I'm trying to trigger an interrupt on a digital pin of a Raspberry Pi (although the question is valid for any microcontroller), based on an adjustable threshold value of an input analog signal (say 0 to 5V).
In other words, I have a sensor providing a voltage from 0 to 5V, and I'd like that when this value gets higher than an adjustable threshold within the range (e.g. above 3V), I get a proper logical value of 1 (say 5V), and when the value goes down that threshold (e.g. under 3V), I can get a proper logical value of 0.

I'd like also to be as simple as possible (even if the threshold is fixed), as I've seen solutions involving op-amps that seem quite complicated for me. I've also discarded an external ADC because I want to drive the microcontroller on interrupts instead of polling values.

What would you consider to be the simplest way to do this? Thanks in advance.


1 Answer 1


What you're describing is a textbook case for a comparator. A comparator is superficially like an opamp, but it's specifically designed to output logic level values: high when the positive terminal voltage is higher than the negative terminal, and low otherwise. Most also have some hysteresis, to prevent rapid switching when the voltage is near the threshold.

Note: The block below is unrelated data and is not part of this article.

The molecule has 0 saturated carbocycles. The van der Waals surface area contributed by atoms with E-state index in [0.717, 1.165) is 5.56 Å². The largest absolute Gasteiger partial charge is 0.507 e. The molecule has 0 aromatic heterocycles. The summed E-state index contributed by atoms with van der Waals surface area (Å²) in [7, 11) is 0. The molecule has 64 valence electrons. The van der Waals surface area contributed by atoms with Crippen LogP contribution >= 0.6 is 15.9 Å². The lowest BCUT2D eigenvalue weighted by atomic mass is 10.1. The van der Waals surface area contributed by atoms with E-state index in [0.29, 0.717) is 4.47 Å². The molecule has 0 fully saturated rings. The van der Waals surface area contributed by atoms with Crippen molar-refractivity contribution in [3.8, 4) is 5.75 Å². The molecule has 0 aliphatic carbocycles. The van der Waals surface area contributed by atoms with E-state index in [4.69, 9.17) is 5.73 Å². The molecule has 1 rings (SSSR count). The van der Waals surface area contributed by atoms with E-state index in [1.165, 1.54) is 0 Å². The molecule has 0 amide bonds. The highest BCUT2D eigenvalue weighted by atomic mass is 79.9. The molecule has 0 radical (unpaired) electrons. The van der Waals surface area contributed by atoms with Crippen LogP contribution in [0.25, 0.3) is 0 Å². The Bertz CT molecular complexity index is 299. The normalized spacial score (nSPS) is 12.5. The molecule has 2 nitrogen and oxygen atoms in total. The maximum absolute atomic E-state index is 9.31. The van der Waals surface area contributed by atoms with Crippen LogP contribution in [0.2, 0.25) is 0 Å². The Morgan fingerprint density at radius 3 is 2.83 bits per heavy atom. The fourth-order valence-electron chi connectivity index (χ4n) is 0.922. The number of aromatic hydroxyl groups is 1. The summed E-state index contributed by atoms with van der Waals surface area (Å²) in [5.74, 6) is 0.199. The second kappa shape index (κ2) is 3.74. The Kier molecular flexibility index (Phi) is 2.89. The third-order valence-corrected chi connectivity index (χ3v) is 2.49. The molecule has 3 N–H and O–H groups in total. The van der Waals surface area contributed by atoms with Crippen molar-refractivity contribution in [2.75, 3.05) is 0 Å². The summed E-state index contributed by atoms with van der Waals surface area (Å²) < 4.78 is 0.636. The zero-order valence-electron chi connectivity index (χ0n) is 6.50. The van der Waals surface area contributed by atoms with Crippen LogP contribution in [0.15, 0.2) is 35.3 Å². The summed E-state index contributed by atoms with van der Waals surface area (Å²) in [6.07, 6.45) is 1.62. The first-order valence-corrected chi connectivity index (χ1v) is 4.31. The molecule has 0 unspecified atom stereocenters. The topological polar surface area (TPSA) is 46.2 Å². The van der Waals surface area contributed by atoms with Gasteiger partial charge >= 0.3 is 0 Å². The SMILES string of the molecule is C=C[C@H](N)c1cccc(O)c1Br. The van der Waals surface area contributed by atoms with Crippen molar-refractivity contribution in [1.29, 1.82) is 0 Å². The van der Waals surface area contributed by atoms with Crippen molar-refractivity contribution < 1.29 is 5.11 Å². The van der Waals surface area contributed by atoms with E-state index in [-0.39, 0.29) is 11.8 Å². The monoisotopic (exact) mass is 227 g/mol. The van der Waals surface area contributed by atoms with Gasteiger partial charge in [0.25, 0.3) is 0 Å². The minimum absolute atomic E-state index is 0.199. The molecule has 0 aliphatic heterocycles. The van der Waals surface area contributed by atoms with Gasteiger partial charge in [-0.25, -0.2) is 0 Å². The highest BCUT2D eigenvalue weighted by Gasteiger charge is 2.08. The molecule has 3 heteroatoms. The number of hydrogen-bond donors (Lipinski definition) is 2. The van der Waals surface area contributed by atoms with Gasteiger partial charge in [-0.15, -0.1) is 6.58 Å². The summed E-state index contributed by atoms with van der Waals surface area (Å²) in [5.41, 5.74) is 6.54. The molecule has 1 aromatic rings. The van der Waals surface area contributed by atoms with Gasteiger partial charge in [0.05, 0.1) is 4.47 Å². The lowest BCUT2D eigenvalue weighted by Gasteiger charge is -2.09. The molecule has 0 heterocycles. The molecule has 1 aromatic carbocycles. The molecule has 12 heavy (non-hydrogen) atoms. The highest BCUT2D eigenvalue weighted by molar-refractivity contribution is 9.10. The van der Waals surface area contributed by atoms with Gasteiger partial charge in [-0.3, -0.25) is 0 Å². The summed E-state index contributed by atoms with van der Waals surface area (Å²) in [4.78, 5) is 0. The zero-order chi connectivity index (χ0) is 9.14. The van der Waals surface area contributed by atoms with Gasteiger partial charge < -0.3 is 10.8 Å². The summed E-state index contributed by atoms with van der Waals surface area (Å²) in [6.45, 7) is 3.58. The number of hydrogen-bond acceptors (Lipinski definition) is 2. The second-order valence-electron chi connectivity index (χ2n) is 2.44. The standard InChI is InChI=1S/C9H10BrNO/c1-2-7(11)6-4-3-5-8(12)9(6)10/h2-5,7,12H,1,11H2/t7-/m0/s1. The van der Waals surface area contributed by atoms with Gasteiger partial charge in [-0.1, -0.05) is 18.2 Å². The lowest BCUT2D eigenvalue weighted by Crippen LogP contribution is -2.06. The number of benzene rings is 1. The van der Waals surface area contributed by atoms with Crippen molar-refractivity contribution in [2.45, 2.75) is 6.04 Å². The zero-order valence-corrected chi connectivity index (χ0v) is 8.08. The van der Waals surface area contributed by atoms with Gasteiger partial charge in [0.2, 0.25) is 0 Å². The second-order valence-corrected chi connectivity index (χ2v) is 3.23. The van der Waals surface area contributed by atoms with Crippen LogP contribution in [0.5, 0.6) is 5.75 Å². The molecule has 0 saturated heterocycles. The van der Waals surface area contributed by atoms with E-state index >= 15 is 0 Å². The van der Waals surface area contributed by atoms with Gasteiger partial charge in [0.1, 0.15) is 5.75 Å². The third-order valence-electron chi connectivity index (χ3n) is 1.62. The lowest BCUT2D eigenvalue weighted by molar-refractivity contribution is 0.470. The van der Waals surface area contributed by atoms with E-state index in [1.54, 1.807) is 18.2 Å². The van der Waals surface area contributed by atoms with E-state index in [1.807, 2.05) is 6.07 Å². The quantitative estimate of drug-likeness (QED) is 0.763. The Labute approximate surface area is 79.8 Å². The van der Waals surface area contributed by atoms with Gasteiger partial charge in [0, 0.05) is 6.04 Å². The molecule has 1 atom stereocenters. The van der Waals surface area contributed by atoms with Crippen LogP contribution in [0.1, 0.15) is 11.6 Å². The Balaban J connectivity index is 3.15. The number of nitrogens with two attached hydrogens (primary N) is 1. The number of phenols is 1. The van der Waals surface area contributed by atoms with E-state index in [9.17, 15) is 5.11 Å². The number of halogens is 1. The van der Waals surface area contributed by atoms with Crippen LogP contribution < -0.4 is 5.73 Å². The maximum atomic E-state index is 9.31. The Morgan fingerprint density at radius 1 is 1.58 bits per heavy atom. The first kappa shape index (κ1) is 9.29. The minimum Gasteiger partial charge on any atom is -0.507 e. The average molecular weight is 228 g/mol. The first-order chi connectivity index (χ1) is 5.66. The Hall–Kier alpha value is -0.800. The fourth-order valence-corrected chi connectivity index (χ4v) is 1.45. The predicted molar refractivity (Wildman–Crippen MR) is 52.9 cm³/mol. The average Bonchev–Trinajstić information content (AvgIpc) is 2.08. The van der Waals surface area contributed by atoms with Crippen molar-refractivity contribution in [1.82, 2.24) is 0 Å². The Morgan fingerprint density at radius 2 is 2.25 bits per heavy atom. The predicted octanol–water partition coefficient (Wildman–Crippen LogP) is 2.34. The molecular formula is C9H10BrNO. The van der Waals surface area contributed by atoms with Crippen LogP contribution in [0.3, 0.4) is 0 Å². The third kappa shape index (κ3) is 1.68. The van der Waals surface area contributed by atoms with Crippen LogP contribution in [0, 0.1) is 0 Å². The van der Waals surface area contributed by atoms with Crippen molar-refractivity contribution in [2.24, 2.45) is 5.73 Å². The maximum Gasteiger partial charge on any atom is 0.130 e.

When choosing one, note that most comparators have open collector outputs - they pull low, but not high. This makes interfacing between the logic level of your digital device, and the possibly different voltage levels of the signal you are testing, easier - just include a pullup on the output to logic high.


simulate this circuit – Schematic created using CircuitLab

In the example above, the voltage divider R1 R2 sets a reference voltage to compare to. Input on the + terminal is compared to the reference; if it's greater than the reference, the comparator output switches off, and the pullup R3 pulls the output voltage high. If it's less than the threshold, the comparator switches on, pulling the output voltage low.

  • \$\begingroup\$ so, I nailed the question, you nailed the answer. Great! Thanks \$\endgroup\$
    – Roberto
    Commented Feb 24, 2015 at 13:28

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